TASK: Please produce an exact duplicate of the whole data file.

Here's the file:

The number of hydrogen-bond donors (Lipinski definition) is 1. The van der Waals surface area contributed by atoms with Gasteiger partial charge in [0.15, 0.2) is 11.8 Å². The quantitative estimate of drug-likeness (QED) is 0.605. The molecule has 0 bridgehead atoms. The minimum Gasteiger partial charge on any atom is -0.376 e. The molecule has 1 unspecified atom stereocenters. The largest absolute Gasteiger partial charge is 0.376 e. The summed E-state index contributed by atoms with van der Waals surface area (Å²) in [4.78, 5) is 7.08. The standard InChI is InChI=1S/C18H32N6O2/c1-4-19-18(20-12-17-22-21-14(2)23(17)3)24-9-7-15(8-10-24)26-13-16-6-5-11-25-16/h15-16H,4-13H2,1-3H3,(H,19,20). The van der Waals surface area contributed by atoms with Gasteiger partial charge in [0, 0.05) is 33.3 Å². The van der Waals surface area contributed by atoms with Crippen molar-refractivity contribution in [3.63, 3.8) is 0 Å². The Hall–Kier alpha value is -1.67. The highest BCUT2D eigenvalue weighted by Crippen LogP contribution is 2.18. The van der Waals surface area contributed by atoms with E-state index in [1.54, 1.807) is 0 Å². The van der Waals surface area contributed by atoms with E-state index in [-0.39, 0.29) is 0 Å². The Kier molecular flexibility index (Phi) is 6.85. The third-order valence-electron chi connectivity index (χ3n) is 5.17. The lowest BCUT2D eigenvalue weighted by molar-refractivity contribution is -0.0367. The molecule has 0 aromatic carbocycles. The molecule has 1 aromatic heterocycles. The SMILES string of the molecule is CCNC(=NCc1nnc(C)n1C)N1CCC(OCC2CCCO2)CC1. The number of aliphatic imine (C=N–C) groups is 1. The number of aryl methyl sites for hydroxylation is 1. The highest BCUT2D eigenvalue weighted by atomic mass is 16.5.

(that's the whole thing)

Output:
The number of hydrogen-bond donors (Lipinski definition) is 1. The van der Waals surface area contributed by atoms with Gasteiger partial charge in [0.15, 0.2) is 11.8 Å². The quantitative estimate of drug-likeness (QED) is 0.605. The molecule has 0 bridgehead atoms. The minimum Gasteiger partial charge on any atom is -0.376 e. The molecule has 1 unspecified atom stereocenters. The largest absolute Gasteiger partial charge is 0.376 e. The summed E-state index contributed by atoms with van der Waals surface area (Å²) in [4.78, 5) is 7.08. The standard InChI is InChI=1S/C18H32N6O2/c1-4-19-18(20-12-17-22-21-14(2)23(17)3)24-9-7-15(8-10-24)26-13-16-6-5-11-25-16/h15-16H,4-13H2,1-3H3,(H,19,20). The van der Waals surface area contributed by atoms with Gasteiger partial charge in [0, 0.05) is 33.3 Å². The van der Waals surface area contributed by atoms with Crippen molar-refractivity contribution in [3.63, 3.8) is 0 Å². The Hall–Kier alpha value is -1.67. The highest BCUT2D eigenvalue weighted by Crippen LogP contribution is 2.18. The van der Waals surface area contributed by atoms with E-state index in [1.54, 1.807) is 0 Å². The van der Waals surface area contributed by atoms with E-state index in [-0.39, 0.29) is 0 Å². The Kier molecular flexibility index (Phi) is 6.85. The third-order valence-electron chi connectivity index (χ3n) is 5.17. The lowest BCUT2D eigenvalue weighted by molar-refractivity contribution is -0.0367. The molecule has 0 aromatic carbocycles. The molecule has 1 aromatic heterocycles. The SMILES string of the molecule is CCNC(=NCc1nnc(C)n1C)N1CCC(OCC2CCCO2)CC1. The number of aliphatic imine (C=N–C) groups is 1. The number of aryl methyl sites for hydroxylation is 1. The highest BCUT2D eigenvalue weighted by atomic mass is 16.5.